The more things change, the more they stay the same. So continues the saga of healthcare reform in Manitoba, particularly the Winnipeg Regional Health Authority’s decision to eliminate the Victorian Order of Nurses as an outside nursing contractor. The spectacle of large public organizations trying to become more efficient by centralizing and consolidating services and activities continues here, despite their longer term downsides of lower quality services and higher costs.
There is strong evidence that larger organizations spend more money on administration and experience rising costs as the need to be efficient in the face of competitive alternatives is eliminated. Famous local examples include Winnipeg Unicity, our largest public school division, and, of course, the Tories ill-fated centralized kitchen project. The Victorian Order of Nurses is an agency that has specialized in home care services for almost a century. Despite its impeccable reputation for high quality and efficiency, the Winnipeg Regional Health Authority has cancelled the non-profit agency’s contract and will absorb its workforce into its sprawling empire next spring. The WRHA claims it can save $750,000 by providing the service directly.
It’s not clear to the folks at the VON exactly how this economy will be achieved, for the WRHA has given them “limited information” on the details. The Authority can’t provide the nuts and bolts because it doesn’t have them. The Medicare system stopped gathering this sort of data years ago and has no system in place to measure costs versus benefits. When the Health Authority’s administrators look at the VON’s costs, it may seem economic to morph them into its existing infrastructure, but they don’t really know — which is normal, bad public policy.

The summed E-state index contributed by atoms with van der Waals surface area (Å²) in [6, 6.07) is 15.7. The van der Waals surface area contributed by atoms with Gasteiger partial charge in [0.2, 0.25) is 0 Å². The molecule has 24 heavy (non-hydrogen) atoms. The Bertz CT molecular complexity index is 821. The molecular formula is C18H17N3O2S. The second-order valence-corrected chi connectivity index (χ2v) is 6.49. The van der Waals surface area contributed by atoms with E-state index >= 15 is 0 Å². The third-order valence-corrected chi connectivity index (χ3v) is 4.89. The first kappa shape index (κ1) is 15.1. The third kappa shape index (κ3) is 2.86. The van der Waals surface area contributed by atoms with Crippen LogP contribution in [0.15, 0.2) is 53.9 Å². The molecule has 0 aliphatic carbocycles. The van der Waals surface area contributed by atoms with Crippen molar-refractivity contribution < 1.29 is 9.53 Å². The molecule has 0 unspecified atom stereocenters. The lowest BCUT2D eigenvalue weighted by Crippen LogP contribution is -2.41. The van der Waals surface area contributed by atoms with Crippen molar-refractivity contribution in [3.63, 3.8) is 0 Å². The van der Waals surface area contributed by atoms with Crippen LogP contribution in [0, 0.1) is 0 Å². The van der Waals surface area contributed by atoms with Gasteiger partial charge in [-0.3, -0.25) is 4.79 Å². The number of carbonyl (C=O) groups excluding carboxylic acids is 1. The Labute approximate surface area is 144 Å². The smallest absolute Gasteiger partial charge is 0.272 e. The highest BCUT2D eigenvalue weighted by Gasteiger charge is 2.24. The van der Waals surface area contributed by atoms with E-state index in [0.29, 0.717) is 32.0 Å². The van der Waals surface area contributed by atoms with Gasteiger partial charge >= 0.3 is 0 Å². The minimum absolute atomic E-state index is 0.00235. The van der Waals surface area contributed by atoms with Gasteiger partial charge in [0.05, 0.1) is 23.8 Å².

A common feature of low performance delivery systems in government is their lack of transparency. Public agencies seldom define the unit of service being delivered. Even in the few instances where they do so adequately, they always underestimate their internal delivery costs by failing to allocate overheads, capital charges and other items that are automatically included in any outside supplier’s price. We can safely bet that the VON’s delivery costs are lower than the WRHA’s. Without transparent information and by using an “apples to apples” comparison, however, the agency probably does believe it is more “efficient.” The losers who pay for this fallacious “economies of scale,” we can do it cheaper in-house” restructuring are consumers and taxpayers.
There may be other reasons. Cynics, for example, will agree that expanding monopoly services in a framework where costs are opaque creates larger collective bargaining units that bring in higher revenues from union dues.
Home-care workers tend to more than 30,000 clients in Manitoba. For every dollar spent on home care, the government saves nine, because it costs much more to look after the sick in hospitals or nursing homes. About five percent of our province’s health spending is dedicated to home care. But the service has been deteriorating. Many clients have untrained workers arrive at their doors, or get a phone call telling them that no one is available and that they must fend for themselves. As a monopoly, the WRHA does not need to track levels of customer satisfaction, a feature oddly and frequently hailed as an administrative efficiency.